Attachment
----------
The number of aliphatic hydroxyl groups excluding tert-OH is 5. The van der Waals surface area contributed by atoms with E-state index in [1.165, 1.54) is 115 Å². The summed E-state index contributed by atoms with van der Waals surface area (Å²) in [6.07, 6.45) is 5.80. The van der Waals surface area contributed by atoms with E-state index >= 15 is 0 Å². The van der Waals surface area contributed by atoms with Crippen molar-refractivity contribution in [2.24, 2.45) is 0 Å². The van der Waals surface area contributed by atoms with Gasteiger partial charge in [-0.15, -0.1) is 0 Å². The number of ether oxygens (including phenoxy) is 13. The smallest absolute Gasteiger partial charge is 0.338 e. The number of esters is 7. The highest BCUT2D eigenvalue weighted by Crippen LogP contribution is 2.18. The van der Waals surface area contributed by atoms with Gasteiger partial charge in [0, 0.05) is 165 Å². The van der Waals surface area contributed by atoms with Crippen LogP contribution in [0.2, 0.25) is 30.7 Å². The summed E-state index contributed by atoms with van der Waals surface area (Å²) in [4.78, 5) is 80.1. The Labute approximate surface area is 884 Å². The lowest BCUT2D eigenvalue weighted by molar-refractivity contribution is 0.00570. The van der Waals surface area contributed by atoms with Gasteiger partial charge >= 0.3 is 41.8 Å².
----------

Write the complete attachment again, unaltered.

The number of aliphatic hydroxyl groups excluding tert-OH is 5. The van der Waals surface area contributed by atoms with E-state index in [1.165, 1.54) is 115 Å². The summed E-state index contributed by atoms with van der Waals surface area (Å²) in [6.07, 6.45) is 5.80. The van der Waals surface area contributed by atoms with E-state index >= 15 is 0 Å². The van der Waals surface area contributed by atoms with Crippen molar-refractivity contribution in [2.24, 2.45) is 0 Å². The van der Waals surface area contributed by atoms with Gasteiger partial charge in [-0.15, -0.1) is 0 Å². The number of ether oxygens (including phenoxy) is 13. The smallest absolute Gasteiger partial charge is 0.338 e. The number of esters is 7. The highest BCUT2D eigenvalue weighted by Crippen LogP contribution is 2.18. The van der Waals surface area contributed by atoms with Gasteiger partial charge in [0, 0.05) is 165 Å². The van der Waals surface area contributed by atoms with Crippen LogP contribution in [0.2, 0.25) is 30.7 Å². The summed E-state index contributed by atoms with van der Waals surface area (Å²) in [4.78, 5) is 80.1. The Labute approximate surface area is 884 Å². The lowest BCUT2D eigenvalue weighted by molar-refractivity contribution is 0.00570. The van der Waals surface area contributed by atoms with Gasteiger partial charge >= 0.3 is 41.8 Å².